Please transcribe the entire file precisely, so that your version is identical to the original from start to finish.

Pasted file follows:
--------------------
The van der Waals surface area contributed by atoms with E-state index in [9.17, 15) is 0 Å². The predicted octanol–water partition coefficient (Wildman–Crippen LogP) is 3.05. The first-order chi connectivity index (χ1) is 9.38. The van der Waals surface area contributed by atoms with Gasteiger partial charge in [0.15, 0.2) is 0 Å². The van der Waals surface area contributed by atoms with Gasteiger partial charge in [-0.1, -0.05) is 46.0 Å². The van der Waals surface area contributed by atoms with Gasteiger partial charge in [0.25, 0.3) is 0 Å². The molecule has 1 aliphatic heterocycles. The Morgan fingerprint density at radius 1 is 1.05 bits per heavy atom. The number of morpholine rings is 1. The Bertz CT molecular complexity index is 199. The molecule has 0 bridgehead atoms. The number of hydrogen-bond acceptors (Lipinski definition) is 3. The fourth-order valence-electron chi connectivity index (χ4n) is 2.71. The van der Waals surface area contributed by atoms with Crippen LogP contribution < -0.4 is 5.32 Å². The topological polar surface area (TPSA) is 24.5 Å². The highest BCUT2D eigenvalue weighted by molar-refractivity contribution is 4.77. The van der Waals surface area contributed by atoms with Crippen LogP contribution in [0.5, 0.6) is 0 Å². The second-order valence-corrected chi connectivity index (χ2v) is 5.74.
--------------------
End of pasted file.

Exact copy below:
The van der Waals surface area contributed by atoms with E-state index in [9.17, 15) is 0 Å². The predicted octanol–water partition coefficient (Wildman–Crippen LogP) is 3.05. The first-order chi connectivity index (χ1) is 9.38. The van der Waals surface area contributed by atoms with Gasteiger partial charge in [0.15, 0.2) is 0 Å². The van der Waals surface area contributed by atoms with Gasteiger partial charge in [-0.1, -0.05) is 46.0 Å². The van der Waals surface area contributed by atoms with Gasteiger partial charge in [0.25, 0.3) is 0 Å². The molecule has 1 aliphatic heterocycles. The Morgan fingerprint density at radius 1 is 1.05 bits per heavy atom. The number of morpholine rings is 1. The Bertz CT molecular complexity index is 199. The molecule has 0 bridgehead atoms. The number of hydrogen-bond acceptors (Lipinski definition) is 3. The fourth-order valence-electron chi connectivity index (χ4n) is 2.71. The van der Waals surface area contributed by atoms with Crippen LogP contribution < -0.4 is 5.32 Å². The topological polar surface area (TPSA) is 24.5 Å². The highest BCUT2D eigenvalue weighted by molar-refractivity contribution is 4.77. The van der Waals surface area contributed by atoms with Crippen LogP contribution in [0.5, 0.6) is 0 Å². The second-order valence-corrected chi connectivity index (χ2v) is 5.74.